Re-Baptized Through Liberation

MVSA social media re-post from Mark Van Steenwyk, executive director of The Center for Prophetic Imagination (November 20, 2017):

Any anabaptist theology that isn’t re-baptized through liberation theology reinforces oppression.

Anabaptism, on its own, only makes sense as a religion of the oppressed. Just like the Gospels are unintelligible to the middle and owner classes apart from the experiences of the oppressed.

In other words: Any calls for pacifism, meekness, and simplicity that come insistently from the powerful are attempts to keep the oppressed docile and poor.

Nonviolence must be a tool of the oppressed in their struggle, with the aid and support of repentant allies. Otherwise, in the hands of the powerful it becomes an ideology of oppression.

To be clear: I’m a pacifist. But pacifism and nonviolence must be in service to liberation or they become a force for oppression. If you’re a pacifist that isn’t working alongside (and following the lead of) those who struggle for liberation, then your nonviolence is just the velvet pouch sheathing the hammer of oppression

The Politics of Christmas in the Age of Trump

Republican Presidential Candidates Speak At Values Voter SummitBy Will O’Brien

Among the many manifestations of his project to “make America great again,” President Trump has frequently and pompously declared that “We will be able to say ‘Merry Christmas’ again!” When he spoke at last fall’s Values Voters Summit, this vow garnered the most boisterous applause. For many conservative Christians, Trump is the conquering hero who waged battle against secularism in the annual “war on Christmas” – and finally won the war. Like many Trumpisms, this would be simply pathetic were it not for the fact that it is part of a treacherous national vision. Continue reading

Radical Recommendations for Gift-Giving

BWK (1)

Rev. Bill Wylie-Kellermann and his recent releases

Because Christmas has become so central to the American economy and American consumption is so central to global capitalism, this festival of ‘Holy Days’ has become a central expression and embodiment of American imperial domination, an imperial religion. 
Richard Horsley, Religion and Empire (2003)

Truly, this Season signals a major tension for North American radical disciples.  We resist and reclaim.  Whether it is our love language our not, we give.  But some forms of giving are far more redemptive than others.

It is in this Spirit that we offer gift ideas from more out-of-the-way, up-and-coming, long-suffering and open-hearted thinkers and artists.  Links to their work are provided here and will eventually be added to our now-pemanent “STORE” tab up top.  We hope this list is an Advent-instigator: please add your recommendations to the comments below or email us so we can add them to the store!!!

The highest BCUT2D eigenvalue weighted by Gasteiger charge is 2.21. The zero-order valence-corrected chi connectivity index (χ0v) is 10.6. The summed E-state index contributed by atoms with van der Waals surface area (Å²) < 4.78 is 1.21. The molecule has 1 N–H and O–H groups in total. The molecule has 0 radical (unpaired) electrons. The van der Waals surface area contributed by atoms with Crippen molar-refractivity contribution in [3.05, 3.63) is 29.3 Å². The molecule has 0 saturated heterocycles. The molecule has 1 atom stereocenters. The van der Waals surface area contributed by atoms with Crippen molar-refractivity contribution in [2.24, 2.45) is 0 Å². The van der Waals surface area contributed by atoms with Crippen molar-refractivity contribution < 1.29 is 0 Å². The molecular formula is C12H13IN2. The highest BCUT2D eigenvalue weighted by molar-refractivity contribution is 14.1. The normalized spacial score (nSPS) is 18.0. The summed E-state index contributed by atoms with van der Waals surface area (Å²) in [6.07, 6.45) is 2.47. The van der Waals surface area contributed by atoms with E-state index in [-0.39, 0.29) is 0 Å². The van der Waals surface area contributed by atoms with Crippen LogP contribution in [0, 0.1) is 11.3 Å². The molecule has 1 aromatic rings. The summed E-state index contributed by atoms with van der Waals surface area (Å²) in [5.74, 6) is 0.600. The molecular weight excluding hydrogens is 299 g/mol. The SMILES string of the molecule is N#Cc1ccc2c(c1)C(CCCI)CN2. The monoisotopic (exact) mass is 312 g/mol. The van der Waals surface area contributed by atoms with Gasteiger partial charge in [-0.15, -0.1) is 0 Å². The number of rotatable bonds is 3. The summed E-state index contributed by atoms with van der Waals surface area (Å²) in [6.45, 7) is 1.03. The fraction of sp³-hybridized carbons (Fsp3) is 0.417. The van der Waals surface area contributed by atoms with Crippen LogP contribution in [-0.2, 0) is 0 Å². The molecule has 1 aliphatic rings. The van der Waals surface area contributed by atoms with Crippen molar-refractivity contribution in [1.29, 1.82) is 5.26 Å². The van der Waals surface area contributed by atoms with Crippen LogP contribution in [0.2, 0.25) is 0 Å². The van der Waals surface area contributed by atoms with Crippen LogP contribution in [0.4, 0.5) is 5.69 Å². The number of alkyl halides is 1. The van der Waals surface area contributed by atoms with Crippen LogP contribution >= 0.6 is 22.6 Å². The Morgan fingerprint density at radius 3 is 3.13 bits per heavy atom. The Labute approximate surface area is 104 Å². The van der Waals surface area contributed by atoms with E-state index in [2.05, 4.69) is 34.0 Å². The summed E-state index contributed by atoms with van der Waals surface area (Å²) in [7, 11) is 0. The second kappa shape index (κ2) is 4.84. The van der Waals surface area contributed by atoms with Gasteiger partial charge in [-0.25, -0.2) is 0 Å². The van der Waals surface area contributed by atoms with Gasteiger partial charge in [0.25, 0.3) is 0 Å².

From the Poor People’s Campaign, coming to a watershed near you in 2018:

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A beautiful 2016 publication from Philly-based pastor-parent-activist about using the difficult and challenging parts of life as a way to deepen your spiritual path and become more authentic.
The Soul-Making Room by Dee Dee Risher
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There are two new releases from this Detroit-based pastor-activist who has been hauling the sanctuary on to the streets since the early 70’s.
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From the dry creek-beds of Southern California comes this deep collection of young practitioners experimenting with place-based radicalism…
And a older-yet-timely offering…
….and yet another teaming up with a SoCal-based pastor.
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Truly, it is a time of exile for those of us on the left.  Let’s set the clock back to the early Bush years with this re-examination of the Exodus from a Vancouver-based pastor-activist.
And More from Dykstra:
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From two U.S.-based Filipinas displaying a celebration of the beauty, richness, and diversity of indigenous ways.
Back from the Crocodile’s Belly by Lily Mendoza and Leny Mendoza Strobel
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This one takes Jesus out of the over-spiritualized heart and over-futurized heaven and places him right where he was in the Gospels: the street!
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From the foot of Tiger Mountain in Washington State comes a vital perspective on early church history (aka, “the roots of why Christians want to make America great again.”).
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And lest we think gift-giving is only for adults, the executive director of the Center for Prophetic Imagination in Minneapolis tells this St. Francis-inspired tale for our young ones.
A Wolf at the Gate by Mark Van Steenwyk
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This year, Charlottesville exposed us all to some of the most vicious forms of American white supremacy.  But far less known, C’Ville is home to some radical experimentation, including sweet sounds from a young singer-songwriter.  Perfect for people defined by death-and-resurrection.
Claire Hitchins, These Bodies